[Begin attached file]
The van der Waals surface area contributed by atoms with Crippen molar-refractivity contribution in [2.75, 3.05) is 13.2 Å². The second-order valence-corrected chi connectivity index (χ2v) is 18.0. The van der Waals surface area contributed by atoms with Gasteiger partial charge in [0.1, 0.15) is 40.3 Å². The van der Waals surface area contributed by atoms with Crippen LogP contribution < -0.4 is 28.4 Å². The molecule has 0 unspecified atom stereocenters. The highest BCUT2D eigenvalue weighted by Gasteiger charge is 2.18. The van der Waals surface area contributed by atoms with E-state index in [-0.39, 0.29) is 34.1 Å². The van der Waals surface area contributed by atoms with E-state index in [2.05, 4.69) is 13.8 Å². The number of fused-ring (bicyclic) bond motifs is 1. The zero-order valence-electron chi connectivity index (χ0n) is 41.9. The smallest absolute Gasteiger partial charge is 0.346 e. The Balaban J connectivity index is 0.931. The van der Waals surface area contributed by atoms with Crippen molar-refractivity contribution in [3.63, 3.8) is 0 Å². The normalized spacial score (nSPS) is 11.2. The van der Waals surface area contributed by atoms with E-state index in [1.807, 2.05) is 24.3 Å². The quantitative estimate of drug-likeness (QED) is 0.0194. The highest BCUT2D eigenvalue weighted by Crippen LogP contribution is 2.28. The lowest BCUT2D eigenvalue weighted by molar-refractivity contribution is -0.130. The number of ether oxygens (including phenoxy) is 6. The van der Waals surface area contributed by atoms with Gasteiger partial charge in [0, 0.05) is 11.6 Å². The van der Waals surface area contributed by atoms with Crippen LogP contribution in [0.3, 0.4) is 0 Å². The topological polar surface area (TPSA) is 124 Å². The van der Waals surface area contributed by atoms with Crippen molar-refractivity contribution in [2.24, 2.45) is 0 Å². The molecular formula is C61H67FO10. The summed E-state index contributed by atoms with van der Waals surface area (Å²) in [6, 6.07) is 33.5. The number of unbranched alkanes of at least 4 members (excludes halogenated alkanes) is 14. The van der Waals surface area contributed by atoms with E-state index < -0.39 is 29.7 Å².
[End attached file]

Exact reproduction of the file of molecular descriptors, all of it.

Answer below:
The van der Waals surface area contributed by atoms with Crippen molar-refractivity contribution in [2.75, 3.05) is 13.2 Å². The second-order valence-corrected chi connectivity index (χ2v) is 18.0. The van der Waals surface area contributed by atoms with Gasteiger partial charge in [0.1, 0.15) is 40.3 Å². The van der Waals surface area contributed by atoms with Crippen LogP contribution < -0.4 is 28.4 Å². The molecule has 0 unspecified atom stereocenters. The highest BCUT2D eigenvalue weighted by Gasteiger charge is 2.18. The van der Waals surface area contributed by atoms with E-state index in [-0.39, 0.29) is 34.1 Å². The van der Waals surface area contributed by atoms with E-state index in [2.05, 4.69) is 13.8 Å². The number of fused-ring (bicyclic) bond motifs is 1. The zero-order valence-electron chi connectivity index (χ0n) is 41.9. The smallest absolute Gasteiger partial charge is 0.346 e. The Balaban J connectivity index is 0.931. The van der Waals surface area contributed by atoms with Crippen molar-refractivity contribution in [3.63, 3.8) is 0 Å². The normalized spacial score (nSPS) is 11.2. The van der Waals surface area contributed by atoms with E-state index in [1.807, 2.05) is 24.3 Å². The quantitative estimate of drug-likeness (QED) is 0.0194. The highest BCUT2D eigenvalue weighted by Crippen LogP contribution is 2.28. The lowest BCUT2D eigenvalue weighted by molar-refractivity contribution is -0.130. The number of ether oxygens (including phenoxy) is 6. The van der Waals surface area contributed by atoms with Gasteiger partial charge in [0, 0.05) is 11.6 Å². The van der Waals surface area contributed by atoms with Crippen LogP contribution in [0.3, 0.4) is 0 Å². The topological polar surface area (TPSA) is 124 Å². The van der Waals surface area contributed by atoms with Crippen molar-refractivity contribution in [2.24, 2.45) is 0 Å². The molecular formula is C61H67FO10. The summed E-state index contributed by atoms with van der Waals surface area (Å²) in [6, 6.07) is 33.5. The number of unbranched alkanes of at least 4 members (excludes halogenated alkanes) is 14. The van der Waals surface area contributed by atoms with E-state index < -0.39 is 29.7 Å².